India online poker and the country’s Internet rummy games may not immediately seem to be related; while many people know that gin rummy has frequently been played for money, and even for high stakes, it’s not a major part of the online gambling landscape for much of the world. But in India, Internet rummy sites are popular, and a Supreme Court ruling on the game could also determine where online poker sites stand in the nation of over 1.2 billion residents.
The Supreme Court of India is set to rule on the issue of whether online rummy and other online card games are to be considered gambling in the country, if they are played for real money. Several state governments have accused them of being just that, placing them in violation of laws that ban gambling. On the other side are the companies that operate the rummy sites, which say that they’re simply offering games of skill that are perfectly legal.
Lower Courts Split on Rummy
So far, the legal rulings have been mixed. High Courts in Andhra Pradesh and Karnataka have said that such games are permitted, while the Madras High Court said back in a March 2012 ruling that all such games, both online and in live clubs, are prohibited.
It’s that Madras ruling that was appealed by companies such as Head Infotech India and Play Games 24X7, which run some of the biggest rummy sites in India. For instance, Play Games 24X7 claims two million users for its website and is backed by the Tiger Global Management hedge fund.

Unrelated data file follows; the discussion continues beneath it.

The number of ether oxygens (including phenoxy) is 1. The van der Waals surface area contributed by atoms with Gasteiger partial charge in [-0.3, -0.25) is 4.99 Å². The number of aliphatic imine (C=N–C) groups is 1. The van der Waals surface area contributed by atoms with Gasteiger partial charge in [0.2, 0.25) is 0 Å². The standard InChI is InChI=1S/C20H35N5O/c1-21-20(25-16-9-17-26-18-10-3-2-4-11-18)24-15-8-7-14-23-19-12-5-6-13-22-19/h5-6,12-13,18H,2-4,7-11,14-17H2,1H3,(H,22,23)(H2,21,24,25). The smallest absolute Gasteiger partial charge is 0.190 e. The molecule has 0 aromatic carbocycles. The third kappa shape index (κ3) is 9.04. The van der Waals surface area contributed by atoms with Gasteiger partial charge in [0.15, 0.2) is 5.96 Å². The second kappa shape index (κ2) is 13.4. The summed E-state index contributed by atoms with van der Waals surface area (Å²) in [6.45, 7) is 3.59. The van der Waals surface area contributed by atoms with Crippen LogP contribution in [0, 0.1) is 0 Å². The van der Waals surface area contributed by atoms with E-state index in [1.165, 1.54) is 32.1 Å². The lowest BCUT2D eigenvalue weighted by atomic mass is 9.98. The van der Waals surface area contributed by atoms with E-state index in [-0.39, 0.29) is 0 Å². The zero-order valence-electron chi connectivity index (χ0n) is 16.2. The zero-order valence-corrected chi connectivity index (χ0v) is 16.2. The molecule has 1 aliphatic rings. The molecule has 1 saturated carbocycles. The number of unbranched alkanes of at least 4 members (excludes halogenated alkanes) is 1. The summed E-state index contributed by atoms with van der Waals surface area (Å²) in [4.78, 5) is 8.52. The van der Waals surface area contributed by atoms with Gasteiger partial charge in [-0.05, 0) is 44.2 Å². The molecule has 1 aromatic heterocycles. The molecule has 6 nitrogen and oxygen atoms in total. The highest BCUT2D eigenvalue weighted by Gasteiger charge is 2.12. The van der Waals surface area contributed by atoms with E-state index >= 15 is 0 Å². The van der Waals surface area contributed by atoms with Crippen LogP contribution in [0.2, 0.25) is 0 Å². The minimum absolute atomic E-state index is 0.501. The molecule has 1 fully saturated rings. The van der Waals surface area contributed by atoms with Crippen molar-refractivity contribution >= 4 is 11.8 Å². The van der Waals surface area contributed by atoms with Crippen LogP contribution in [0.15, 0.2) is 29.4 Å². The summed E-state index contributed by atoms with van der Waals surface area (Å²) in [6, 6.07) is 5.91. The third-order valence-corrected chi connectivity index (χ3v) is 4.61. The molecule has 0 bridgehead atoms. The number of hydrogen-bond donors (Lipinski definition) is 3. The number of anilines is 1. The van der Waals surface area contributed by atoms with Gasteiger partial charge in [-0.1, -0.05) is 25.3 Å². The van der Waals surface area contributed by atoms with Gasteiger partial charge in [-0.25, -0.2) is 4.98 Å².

Arguing on behalf of Head Infotech, lawyer Kapil Sibal argued that the company’s site simply charges a small entry fee of 10 to 15 percent, after which players compete in games of skill over the remainder of their wagers. Sibal also said that new players have limits on how much they can bet per month. When a justice noted that the site still profits from the games, Sibal had a quick answer.
“No one does anything in which there is no profit,” he responded.
Previous Rulings Say Rummy, Poker Games of Skill
The sites are hoping that they can win based on a 1968 Supreme Court ruling that found that rummy was classified as a game of skill. A further ruling in 1996 found that such games of skill are not legally classified as gambling under Indian law.
“It has been authoritatively held that a competition which substantially depends on skill is not gambling,” the court wrote.
While this case is specifically about online rummy, it’s likely that any ruling would have an impact on the online poker scene in India as well. That’s because poker has also benefitted from legal rulings in the country that have declared it a game of skill. For instance, an October 2013 ruling by the Karnataka High Court found that no special license was required to conduct poker, “if played as a game of skill.”
Rulings such as those have led major online poker companies like PokerStars and 888 Poker to offer real-money play in India. Should the Supreme Court rule that online rummy sites are not legal, that may cause these sites to reevaluate whether they can continue to allow Indian players on their real money tables.